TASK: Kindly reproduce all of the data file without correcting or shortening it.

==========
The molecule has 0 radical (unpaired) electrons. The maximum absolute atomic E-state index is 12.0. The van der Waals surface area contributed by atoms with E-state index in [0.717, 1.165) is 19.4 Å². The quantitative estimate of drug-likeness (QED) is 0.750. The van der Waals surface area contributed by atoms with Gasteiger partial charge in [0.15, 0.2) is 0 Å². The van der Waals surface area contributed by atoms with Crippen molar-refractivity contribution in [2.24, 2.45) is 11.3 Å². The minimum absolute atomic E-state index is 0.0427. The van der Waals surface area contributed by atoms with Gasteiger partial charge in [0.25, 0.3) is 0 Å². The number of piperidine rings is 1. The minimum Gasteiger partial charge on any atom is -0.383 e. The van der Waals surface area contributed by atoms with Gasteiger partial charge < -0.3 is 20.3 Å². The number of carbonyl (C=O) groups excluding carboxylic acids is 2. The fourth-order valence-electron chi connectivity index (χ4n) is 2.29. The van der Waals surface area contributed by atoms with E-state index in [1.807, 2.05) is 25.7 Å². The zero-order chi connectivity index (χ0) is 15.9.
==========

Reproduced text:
The molecule has 0 radical (unpaired) electrons. The maximum absolute atomic E-state index is 12.0. The van der Waals surface area contributed by atoms with E-state index in [0.717, 1.165) is 19.4 Å². The quantitative estimate of drug-likeness (QED) is 0.750. The van der Waals surface area contributed by atoms with Gasteiger partial charge in [0.15, 0.2) is 0 Å². The van der Waals surface area contributed by atoms with Crippen molar-refractivity contribution in [2.24, 2.45) is 11.3 Å². The minimum absolute atomic E-state index is 0.0427. The van der Waals surface area contributed by atoms with Gasteiger partial charge in [0.25, 0.3) is 0 Å². The number of piperidine rings is 1. The minimum Gasteiger partial charge on any atom is -0.383 e. The van der Waals surface area contributed by atoms with Gasteiger partial charge < -0.3 is 20.3 Å². The number of carbonyl (C=O) groups excluding carboxylic acids is 2. The fourth-order valence-electron chi connectivity index (χ4n) is 2.29. The van der Waals surface area contributed by atoms with E-state index in [1.807, 2.05) is 25.7 Å². The zero-order chi connectivity index (χ0) is 15.9.